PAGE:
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Year : 2022  |  Volume : 32  |  Issue : 3  |  Page : 183-184

Dramatic massive arterial embolization from a left atrial myxoma in a patient with takotsubo syndrome

1 Department of Cardiology, Bolzano Hospital, Bolzano, Italy
2 Department of Radiology, Bolzano Hospital, Bolzano, Italy

Date of Submission19-Apr-2022
Date of Decision07-Jun-2022
Date of Acceptance30-Jul-2022
Date of Web Publication16-Nov-2022

Correspondence Address:
Davide Ermacora
Department of Cardiology, Bolzano Hospital, Via Lorenz Böhler 5, 39100, Bolzano
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Source of Support: None, Conflict of Interest: None

DOI: 10.4103/jcecho.jcecho_22_22

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How to cite this article:
Ermacora D, Comunello A, Gorgatti T, Ladurner C, Cemin R. Dramatic massive arterial embolization from a left atrial myxoma in a patient with takotsubo syndrome. J Cardiovasc Echography 2022;32:183-4

How to cite this URL:
Ermacora D, Comunello A, Gorgatti T, Ladurner C, Cemin R. Dramatic massive arterial embolization from a left atrial myxoma in a patient with takotsubo syndrome. J Cardiovasc Echography [serial online] 2022 [cited 2023 Feb 2];32:183-4. Available from: https://www.jcecho.org/text.asp?2022/32/3/183/361215

A 52-year-old woman with no cardiovascular risk factors was admitted to our emergency department because of acute limb pain because of arterial ischemia. An urgent angio-computed tomography (CT) scan described acute occlusion of left common iliac artery [Figure 1]a, with a fragment of embolus wedged on the iliac carrefour [Figure 1]b, occlusions of right popliteal artery [Figure 1]c and right internal iliac artery [Figure 1]d, sub-occlusion of superior mesenteric artery at its bifurcation, and diffused ischemic lesions in both kidneys [Figure 1]e and spleen. A CT scan of the brain also revealed small bilateral multiple ischemic injuries. Shortly after admission, the patient developed acute lung edema and a transthoracic echocardiogram showed severe left ventricular dysfunction due to apical ballooning. The diagnosis of takotsubo syndrome was confirmed with a coronary angiogram, which excluded epicardial coronary artery disease or coronary embolic lesions and was supported also by diffuse deep negative T-waves on the electrocardiogram without relevant increase of cardiac enzymes. A transesophageal echocardiogram was able to reveal an 11 mm × 3 mm mass in the left atrium, attached to the interatrial septum next to the posteromedial commissure of mitral valve [[Figure 1]f and [Figure 1]g and Video 1]. It was heterogeneously iso-hyperechogenic, pedunculated and had a high diastolic motion with protrusion through the atrioventricular plane. No intraventricular thrombosis was evident [Video 2]. The patient underwent urgent vascular and heart surgery and histologic analysis on the specimens from both arterial emboli and cardiac mass confirmed their myxomatous nature. In conclusion, this case emphasizes the potential malignancy of left-sided myxomas in terms of embolic complications and underlines the fundamental role of transesophageal echocardiography in identifying the correct source of embolism, particularly in the presence of confounding factors, such as in this case a Takotsubo syndrome, whose onset was a consequence of the massive embolization itself.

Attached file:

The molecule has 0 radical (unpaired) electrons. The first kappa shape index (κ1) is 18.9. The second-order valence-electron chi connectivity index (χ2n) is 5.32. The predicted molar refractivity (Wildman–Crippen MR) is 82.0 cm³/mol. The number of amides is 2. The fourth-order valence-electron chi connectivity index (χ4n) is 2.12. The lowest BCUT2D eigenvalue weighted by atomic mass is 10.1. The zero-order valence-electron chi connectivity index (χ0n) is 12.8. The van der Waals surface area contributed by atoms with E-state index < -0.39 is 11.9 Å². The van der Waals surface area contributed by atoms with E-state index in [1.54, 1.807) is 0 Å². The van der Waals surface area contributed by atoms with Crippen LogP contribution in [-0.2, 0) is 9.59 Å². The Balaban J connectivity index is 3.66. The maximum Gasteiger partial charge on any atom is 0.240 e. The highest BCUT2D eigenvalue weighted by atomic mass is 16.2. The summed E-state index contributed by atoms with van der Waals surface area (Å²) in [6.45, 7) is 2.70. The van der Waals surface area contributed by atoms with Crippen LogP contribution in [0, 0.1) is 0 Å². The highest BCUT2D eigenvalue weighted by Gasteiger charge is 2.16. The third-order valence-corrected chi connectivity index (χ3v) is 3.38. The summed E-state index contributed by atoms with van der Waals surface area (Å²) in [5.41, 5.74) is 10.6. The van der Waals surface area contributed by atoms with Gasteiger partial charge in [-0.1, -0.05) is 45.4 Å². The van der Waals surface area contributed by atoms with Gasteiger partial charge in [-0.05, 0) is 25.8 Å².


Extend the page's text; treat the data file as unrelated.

Figure 1: (a) MPR CT view (coronal plane) showing the proximal occlusion of left common iliac artery and its distal revascularization through collateral vessels. (b) MPR CT (coronal plane) showing a fragment of embolized myxoma wedged on the iliac carrefour. (c) MPR CT (sagittal plane) showing the occlusion of right popliteal artery right beneath the plane of the knee joint. (d) Axial CT view revealing the occlusion of right internal iliac artery (red arrow). (e) Axial CT view revealing multiple ischemic areas in both kidneys. (f and g) Off-axis 72° TEE view showing a highly mobile left atrial myxomatous mass attached to the cranial portion of interatrial septum next to the anterior leaflet of the mitral valve, pedunculated and protruding in diastole through the mitral annulus (yellow arrow). MPR: Multi-planar reconstruction, CT: Computed tomography, TEE: Transesophageal echocardiography

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Declaration of patient consent

The authors certify that they have obtained all appropriate patient consent forms. In the form the patient (s) has/have given his/her/their consent for his/her/their images and other clinical information to be reported in the journal. The patients understand that their names and initials will not be published and due efforts will be made to conceal their identity, but anonymity cannot be guaranteed.


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